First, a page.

So, below you see I've cut the holey parts of the paper out. Anything reasonably large enough to use later for punched shapes or more cutting, I'll keep. Anything else, I recycle. I'll recycle the pieces with the holes and keep the strips, which are already in my plain black cardstock scrap file as we speak.

I figured I'd show the card I made with the branches here, too, since I messed with it a bit. I decided that I couldn't get just the right angle I wanted with the piece exactly as it was, so I cut it at the joining point and slightly angled the bottom piece.

Then I stuck a cutesy thing on top. The letters are cut from the Storybook cartridge, too, using the Fancy/Corner option. I also cut the little bird from the Storybook cartridge. I thought it looked so cute, looking behind itself like that, almost like it is all solitary, looking for another bird. I like to use that one a lot on cards for missing people.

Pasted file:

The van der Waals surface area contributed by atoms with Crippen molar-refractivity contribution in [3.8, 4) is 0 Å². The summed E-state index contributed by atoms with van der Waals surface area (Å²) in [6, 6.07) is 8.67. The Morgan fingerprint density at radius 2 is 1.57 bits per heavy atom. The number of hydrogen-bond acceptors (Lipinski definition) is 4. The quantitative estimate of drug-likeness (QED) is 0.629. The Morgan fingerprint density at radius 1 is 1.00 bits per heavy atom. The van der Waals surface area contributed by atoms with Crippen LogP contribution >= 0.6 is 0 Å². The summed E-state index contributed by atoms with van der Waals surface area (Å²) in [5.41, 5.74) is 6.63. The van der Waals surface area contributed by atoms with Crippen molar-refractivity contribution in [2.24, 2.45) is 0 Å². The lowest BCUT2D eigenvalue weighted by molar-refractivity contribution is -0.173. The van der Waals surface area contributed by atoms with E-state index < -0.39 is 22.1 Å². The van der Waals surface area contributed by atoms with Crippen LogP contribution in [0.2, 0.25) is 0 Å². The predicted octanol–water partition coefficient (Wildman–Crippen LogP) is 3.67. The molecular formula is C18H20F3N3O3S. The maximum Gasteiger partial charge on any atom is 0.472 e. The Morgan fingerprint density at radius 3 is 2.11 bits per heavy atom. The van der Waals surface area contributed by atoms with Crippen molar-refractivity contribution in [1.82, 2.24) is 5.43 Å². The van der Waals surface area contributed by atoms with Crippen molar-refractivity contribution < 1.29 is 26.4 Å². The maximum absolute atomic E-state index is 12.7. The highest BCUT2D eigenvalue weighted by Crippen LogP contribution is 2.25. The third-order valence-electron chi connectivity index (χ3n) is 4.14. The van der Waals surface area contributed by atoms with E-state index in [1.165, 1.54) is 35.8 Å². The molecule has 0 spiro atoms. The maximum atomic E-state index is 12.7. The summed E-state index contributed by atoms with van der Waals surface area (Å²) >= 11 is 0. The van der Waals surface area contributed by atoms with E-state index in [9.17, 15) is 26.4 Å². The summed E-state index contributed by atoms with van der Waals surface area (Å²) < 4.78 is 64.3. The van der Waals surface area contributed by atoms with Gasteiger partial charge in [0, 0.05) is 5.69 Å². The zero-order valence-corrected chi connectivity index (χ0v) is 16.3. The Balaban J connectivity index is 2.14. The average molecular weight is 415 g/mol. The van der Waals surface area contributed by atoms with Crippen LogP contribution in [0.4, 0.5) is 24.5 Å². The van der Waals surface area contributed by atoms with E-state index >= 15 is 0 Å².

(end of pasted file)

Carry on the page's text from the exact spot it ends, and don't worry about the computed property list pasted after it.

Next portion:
Okay, so thar she be. More tips to come, I'm sure... If you found this particularly helpful, please leave a comment. And if you tell me I need to get the software, you can refer to my comment above. ^_~

1 comment:

  1. This was really helpful. Thank you. I had been just using trial and error - and you know how great that is. Ha, ha. I end up with cutouts that are just a little too big, or a little too small - and then what do you do with them. So, I really appreciate this tip.